Menopause ushers in a wave of symptoms that can affect your body in a variety of different ways, from giving you mood swings to making you gain weight. One such symptom is dry, brittle nails that often crack or break easily. However, knowing why this is happening can help you return your nails to normal.
What Causes Brittle Nails?
Although nails can become brittle for a number of reasons, women experiencing perimenopause or postmenopause may have brittle nails due to estrogen deficiency. Among its many functions, this hormone helps regulate your body's water composition. When estrogen levels fall, you may become dehydrated, affecting the condition of your hair and nails. Nails with a lower water content are less flexible and more prone to splitting and breaking. Other possible causes for brittle nails include stress, thyroid disorders and poor diet.
How to Restore Brittle Nails
There are ways to restore your nails' health over time.
Try home remedies
Rub white vinegar on dull or yellow nails to revive them. To make your own conditioner, dissolve a capsule of vitamin E into half of a cup of hot olive oil. Let it cool and massage it onto your nails and hands.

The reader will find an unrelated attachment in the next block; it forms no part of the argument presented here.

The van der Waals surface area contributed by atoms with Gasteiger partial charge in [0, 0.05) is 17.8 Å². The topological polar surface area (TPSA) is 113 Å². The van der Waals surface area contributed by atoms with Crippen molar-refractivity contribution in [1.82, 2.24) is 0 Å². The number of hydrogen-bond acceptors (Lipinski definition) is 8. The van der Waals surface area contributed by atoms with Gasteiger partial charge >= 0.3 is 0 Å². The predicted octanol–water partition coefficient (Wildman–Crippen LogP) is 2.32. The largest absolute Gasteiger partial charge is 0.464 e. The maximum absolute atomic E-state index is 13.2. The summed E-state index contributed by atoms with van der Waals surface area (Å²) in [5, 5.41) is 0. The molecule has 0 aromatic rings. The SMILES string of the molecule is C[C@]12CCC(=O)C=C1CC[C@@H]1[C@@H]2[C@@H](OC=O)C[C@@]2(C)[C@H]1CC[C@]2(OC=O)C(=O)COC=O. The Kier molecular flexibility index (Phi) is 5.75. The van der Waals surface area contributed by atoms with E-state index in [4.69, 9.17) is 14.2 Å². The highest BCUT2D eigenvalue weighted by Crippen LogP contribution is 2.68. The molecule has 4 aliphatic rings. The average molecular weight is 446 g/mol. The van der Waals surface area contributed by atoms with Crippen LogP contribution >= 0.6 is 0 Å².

Pamper your nails
Nail polish adds a layer of protection. However, be cautious with nail polish remover. Never use it more than once a week and avoid nail polish removers with acetone. Use an emery board to file your nails instead of a metal nail file.
Studies show that smoking during and after menopause can lead to brittle nails and lower bone density (osteoporosis).
Enhance your diet
Foods rich in vitamin C, protein, folic acid and calcium nourish your body and nails. Try increasing your fish consumption, as it contains omega-3 fatty acids and calcium. Both nutrients will help keep your nails strong and prevent breaking. Vitamin E in vegetables improves nail appearance. Remember to drink lots of water to ward off dehydration.
Protect your hands
When cleaning, wear rubber gloves to protect your hands from the harsh chemicals found in detergents and other cleaning products.
Use hand lotion after washing hands and during the dry winter months. Make sure to pay special attention to the nails and cuticles.
Click the following link to find out more about how dietary changes can benefit brittle nails.
- Hutchinson, Susan M.D. "The Stages of a Woman's Life: Menstruation, Pregnancy, Nursing, Perimenopause, Menopause". November 2007.
- Love, Susan M.D. Menopause and Hormone Book. New York: Three Rivers Press, 2003.
- BMJ Group. "Menopause: What is it?" Patient Leaflet. 2007.